SUMMARY OF THE INVENTION

A carbon sensor electrode in accordance with the present invention comprises an insulating tubular member, a carbon electrode consisting of a bundle of many linear thin carbon members which is disposed in the insulating tubular member, a solution containing a reactive substance which reacts chemically with a composition to be measured by the carbon sensor electrode, and which is held between the carbon electrode and the insulating tubular member as well as between each of the linear thin carbon members.

A process for producing a carbon sensor electrode in accordance with the present invention comprises dipping a carbon electrode consisting of a bundle of many linear thin carbon members in a solution containing a reactive substance which reacts chemically with a composition to be measured by the carbon sensor electrode, and covering the carbon electrode with an insulating tubular member with the solution being held between the carbon electrode and the insulating tubular member as well as between each of the carbon members; or comprises pouring a solution containing a reactive substance which reacts chemically with a composition to be measured by the carbon sensor electrode into an insulating tubular member, and inserting a carbon electrode consisting of a bundle of many linear thin carbon members into the insulating tubular member to hold the solution between the carbon electrode and the insulating tubular member as well as between each of the carbon members.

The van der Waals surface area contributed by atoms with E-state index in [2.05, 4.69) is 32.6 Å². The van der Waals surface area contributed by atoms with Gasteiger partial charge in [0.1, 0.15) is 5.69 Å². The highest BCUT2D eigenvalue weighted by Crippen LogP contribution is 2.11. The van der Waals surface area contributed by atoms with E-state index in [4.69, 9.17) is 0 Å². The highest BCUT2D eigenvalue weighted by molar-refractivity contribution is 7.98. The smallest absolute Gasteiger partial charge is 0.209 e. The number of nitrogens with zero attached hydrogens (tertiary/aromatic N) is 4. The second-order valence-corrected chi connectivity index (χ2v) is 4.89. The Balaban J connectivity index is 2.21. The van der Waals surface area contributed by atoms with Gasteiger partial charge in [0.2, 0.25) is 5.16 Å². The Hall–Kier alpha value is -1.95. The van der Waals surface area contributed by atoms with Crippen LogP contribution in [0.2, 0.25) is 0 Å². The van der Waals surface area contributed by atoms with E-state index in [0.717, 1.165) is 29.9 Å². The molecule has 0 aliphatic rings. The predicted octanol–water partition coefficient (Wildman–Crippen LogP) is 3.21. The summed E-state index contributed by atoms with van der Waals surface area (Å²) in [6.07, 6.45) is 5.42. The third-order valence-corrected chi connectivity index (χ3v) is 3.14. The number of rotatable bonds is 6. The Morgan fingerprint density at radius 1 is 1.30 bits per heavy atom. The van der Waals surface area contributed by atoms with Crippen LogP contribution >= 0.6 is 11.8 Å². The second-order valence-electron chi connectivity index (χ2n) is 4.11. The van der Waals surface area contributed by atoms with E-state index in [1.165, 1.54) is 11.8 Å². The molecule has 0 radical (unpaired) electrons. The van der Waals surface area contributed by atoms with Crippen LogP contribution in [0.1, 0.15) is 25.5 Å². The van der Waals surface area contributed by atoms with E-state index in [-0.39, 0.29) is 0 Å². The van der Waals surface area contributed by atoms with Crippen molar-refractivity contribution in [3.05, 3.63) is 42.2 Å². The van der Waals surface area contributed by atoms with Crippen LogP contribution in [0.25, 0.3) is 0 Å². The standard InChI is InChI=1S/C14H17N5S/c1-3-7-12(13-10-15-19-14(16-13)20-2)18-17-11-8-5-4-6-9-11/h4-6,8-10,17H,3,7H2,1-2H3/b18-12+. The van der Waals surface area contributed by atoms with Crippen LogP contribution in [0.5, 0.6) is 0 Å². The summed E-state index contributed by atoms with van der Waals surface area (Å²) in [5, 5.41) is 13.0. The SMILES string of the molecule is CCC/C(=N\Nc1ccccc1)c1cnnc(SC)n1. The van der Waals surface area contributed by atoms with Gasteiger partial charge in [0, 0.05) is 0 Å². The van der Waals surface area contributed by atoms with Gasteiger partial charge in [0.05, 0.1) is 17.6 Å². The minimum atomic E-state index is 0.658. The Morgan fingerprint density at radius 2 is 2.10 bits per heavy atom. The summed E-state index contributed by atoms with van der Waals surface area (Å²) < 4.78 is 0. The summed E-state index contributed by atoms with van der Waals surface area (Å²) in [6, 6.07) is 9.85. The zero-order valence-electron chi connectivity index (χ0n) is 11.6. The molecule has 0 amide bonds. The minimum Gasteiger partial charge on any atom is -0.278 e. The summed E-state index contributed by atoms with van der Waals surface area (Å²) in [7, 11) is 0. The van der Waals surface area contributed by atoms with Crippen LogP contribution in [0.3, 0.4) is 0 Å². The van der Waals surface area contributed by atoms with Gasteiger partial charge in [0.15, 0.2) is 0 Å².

The linear thin carbon member is preferably a carbon fiber or thin carbon rod. In this case that the first carbon electrode consists of a bundle of many linear thin carbon members, the carbon sensor electrode can further obtain the following constitution and the effect therefrom. The bundle of many linear thin carbon members may be separated into at least two bundle groups at its basal part where is out of the solution. Each end of the separated bundle groups of the carbon members may be connected to a power source so that each of ends has applied thereto different electric potential respectively. By this constitution, the carbon sensor electrode can amplify its measuring current to obtain higher sensitivity on measuring.

The insulating tubular member is preferably an insulating tube or a wrapped insulating sheet.

The reactive substance is a substance which reacts chemically with a composition to be measured by the carbon sensor electrode of the present invention. In this specification, the term "chemical reaction" includes "electrochemical reaction".